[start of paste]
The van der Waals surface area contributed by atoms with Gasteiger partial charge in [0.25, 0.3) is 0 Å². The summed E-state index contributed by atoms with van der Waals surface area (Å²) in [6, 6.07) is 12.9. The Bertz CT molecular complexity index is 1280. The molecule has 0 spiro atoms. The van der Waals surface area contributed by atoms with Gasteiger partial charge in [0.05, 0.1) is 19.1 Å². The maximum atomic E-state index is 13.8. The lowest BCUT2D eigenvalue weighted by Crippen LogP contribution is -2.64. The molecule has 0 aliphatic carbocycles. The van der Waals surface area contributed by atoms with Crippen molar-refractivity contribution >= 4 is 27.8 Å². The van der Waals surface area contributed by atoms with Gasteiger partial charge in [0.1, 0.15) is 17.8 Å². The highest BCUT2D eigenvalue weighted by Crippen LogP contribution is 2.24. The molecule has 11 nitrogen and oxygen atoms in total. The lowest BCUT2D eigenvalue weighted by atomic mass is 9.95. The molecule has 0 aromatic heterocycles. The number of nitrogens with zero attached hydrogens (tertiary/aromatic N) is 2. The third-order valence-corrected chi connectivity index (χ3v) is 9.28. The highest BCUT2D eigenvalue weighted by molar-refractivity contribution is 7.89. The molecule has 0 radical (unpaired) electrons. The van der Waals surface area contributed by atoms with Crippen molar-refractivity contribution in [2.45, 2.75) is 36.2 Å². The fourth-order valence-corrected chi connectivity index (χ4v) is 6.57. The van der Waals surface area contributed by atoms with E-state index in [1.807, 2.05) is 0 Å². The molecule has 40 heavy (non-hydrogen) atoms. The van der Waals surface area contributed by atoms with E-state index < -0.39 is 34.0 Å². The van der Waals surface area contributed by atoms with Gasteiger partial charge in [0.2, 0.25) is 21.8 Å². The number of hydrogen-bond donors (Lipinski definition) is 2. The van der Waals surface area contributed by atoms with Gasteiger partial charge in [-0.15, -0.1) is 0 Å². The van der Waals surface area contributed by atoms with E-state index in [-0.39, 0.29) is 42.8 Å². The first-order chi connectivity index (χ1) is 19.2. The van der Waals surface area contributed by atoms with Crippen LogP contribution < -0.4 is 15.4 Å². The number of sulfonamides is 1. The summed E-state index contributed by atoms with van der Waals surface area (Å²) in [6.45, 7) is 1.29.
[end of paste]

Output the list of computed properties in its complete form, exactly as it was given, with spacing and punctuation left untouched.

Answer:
The van der Waals surface area contributed by atoms with Gasteiger partial charge in [0.25, 0.3) is 0 Å². The summed E-state index contributed by atoms with van der Waals surface area (Å²) in [6, 6.07) is 12.9. The Bertz CT molecular complexity index is 1280. The molecule has 0 spiro atoms. The van der Waals surface area contributed by atoms with Gasteiger partial charge in [0.05, 0.1) is 19.1 Å². The maximum atomic E-state index is 13.8. The lowest BCUT2D eigenvalue weighted by Crippen LogP contribution is -2.64. The molecule has 0 aliphatic carbocycles. The van der Waals surface area contributed by atoms with Crippen molar-refractivity contribution >= 4 is 27.8 Å². The van der Waals surface area contributed by atoms with Gasteiger partial charge in [0.1, 0.15) is 17.8 Å². The highest BCUT2D eigenvalue weighted by Crippen LogP contribution is 2.24. The molecule has 11 nitrogen and oxygen atoms in total. The lowest BCUT2D eigenvalue weighted by atomic mass is 9.95. The molecule has 0 aromatic heterocycles. The number of nitrogens with zero attached hydrogens (tertiary/aromatic N) is 2. The third-order valence-corrected chi connectivity index (χ3v) is 9.28. The highest BCUT2D eigenvalue weighted by molar-refractivity contribution is 7.89. The molecule has 0 radical (unpaired) electrons. The van der Waals surface area contributed by atoms with Crippen molar-refractivity contribution in [2.45, 2.75) is 36.2 Å². The fourth-order valence-corrected chi connectivity index (χ4v) is 6.57. The van der Waals surface area contributed by atoms with E-state index in [1.807, 2.05) is 0 Å². The molecule has 40 heavy (non-hydrogen) atoms. The van der Waals surface area contributed by atoms with E-state index < -0.39 is 34.0 Å². The van der Waals surface area contributed by atoms with Gasteiger partial charge in [0.2, 0.25) is 21.8 Å². The number of hydrogen-bond donors (Lipinski definition) is 2. The van der Waals surface area contributed by atoms with Gasteiger partial charge in [-0.15, -0.1) is 0 Å². The van der Waals surface area contributed by atoms with E-state index in [-0.39, 0.29) is 42.8 Å². The first-order chi connectivity index (χ1) is 19.2. The van der Waals surface area contributed by atoms with Crippen LogP contribution < -0.4 is 15.4 Å². The number of sulfonamides is 1. The summed E-state index contributed by atoms with van der Waals surface area (Å²) in [6.45, 7) is 1.29.